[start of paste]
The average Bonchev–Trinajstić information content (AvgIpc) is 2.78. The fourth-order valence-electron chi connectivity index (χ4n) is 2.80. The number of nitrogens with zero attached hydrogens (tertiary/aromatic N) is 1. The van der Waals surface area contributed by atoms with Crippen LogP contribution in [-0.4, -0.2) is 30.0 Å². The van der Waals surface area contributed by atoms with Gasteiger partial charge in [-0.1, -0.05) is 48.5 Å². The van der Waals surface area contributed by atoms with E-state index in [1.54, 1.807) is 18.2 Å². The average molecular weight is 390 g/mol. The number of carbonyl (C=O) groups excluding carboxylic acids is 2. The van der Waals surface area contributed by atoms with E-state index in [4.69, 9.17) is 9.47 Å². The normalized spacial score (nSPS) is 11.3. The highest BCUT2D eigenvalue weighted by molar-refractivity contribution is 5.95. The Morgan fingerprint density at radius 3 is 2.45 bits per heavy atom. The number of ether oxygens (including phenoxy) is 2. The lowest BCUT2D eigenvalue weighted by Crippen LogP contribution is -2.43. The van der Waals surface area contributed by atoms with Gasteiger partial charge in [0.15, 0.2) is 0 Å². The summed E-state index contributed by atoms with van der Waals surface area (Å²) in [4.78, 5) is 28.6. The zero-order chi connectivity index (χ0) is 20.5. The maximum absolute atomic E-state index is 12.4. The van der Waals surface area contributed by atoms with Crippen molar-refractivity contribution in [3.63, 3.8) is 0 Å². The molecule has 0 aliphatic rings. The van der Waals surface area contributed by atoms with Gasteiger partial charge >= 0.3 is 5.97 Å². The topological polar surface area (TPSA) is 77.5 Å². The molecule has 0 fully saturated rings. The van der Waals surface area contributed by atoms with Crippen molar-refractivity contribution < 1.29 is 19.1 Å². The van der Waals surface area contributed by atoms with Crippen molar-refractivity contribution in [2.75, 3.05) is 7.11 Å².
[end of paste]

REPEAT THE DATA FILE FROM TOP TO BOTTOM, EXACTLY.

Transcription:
The average Bonchev–Trinajstić information content (AvgIpc) is 2.78. The fourth-order valence-electron chi connectivity index (χ4n) is 2.80. The number of nitrogens with zero attached hydrogens (tertiary/aromatic N) is 1. The van der Waals surface area contributed by atoms with Crippen LogP contribution in [-0.4, -0.2) is 30.0 Å². The van der Waals surface area contributed by atoms with Gasteiger partial charge in [-0.1, -0.05) is 48.5 Å². The van der Waals surface area contributed by atoms with E-state index in [1.54, 1.807) is 18.2 Å². The average molecular weight is 390 g/mol. The number of carbonyl (C=O) groups excluding carboxylic acids is 2. The van der Waals surface area contributed by atoms with E-state index in [4.69, 9.17) is 9.47 Å². The normalized spacial score (nSPS) is 11.3. The highest BCUT2D eigenvalue weighted by molar-refractivity contribution is 5.95. The Morgan fingerprint density at radius 3 is 2.45 bits per heavy atom. The number of ether oxygens (including phenoxy) is 2. The lowest BCUT2D eigenvalue weighted by Crippen LogP contribution is -2.43. The van der Waals surface area contributed by atoms with Gasteiger partial charge in [0.15, 0.2) is 0 Å². The summed E-state index contributed by atoms with van der Waals surface area (Å²) in [4.78, 5) is 28.6. The zero-order chi connectivity index (χ0) is 20.5. The maximum absolute atomic E-state index is 12.4. The van der Waals surface area contributed by atoms with Crippen molar-refractivity contribution in [3.63, 3.8) is 0 Å². The molecule has 0 aliphatic rings. The van der Waals surface area contributed by atoms with Gasteiger partial charge >= 0.3 is 5.97 Å². The topological polar surface area (TPSA) is 77.5 Å². The molecule has 0 fully saturated rings. The van der Waals surface area contributed by atoms with Crippen molar-refractivity contribution < 1.29 is 19.1 Å². The van der Waals surface area contributed by atoms with Crippen molar-refractivity contribution in [2.75, 3.05) is 7.11 Å².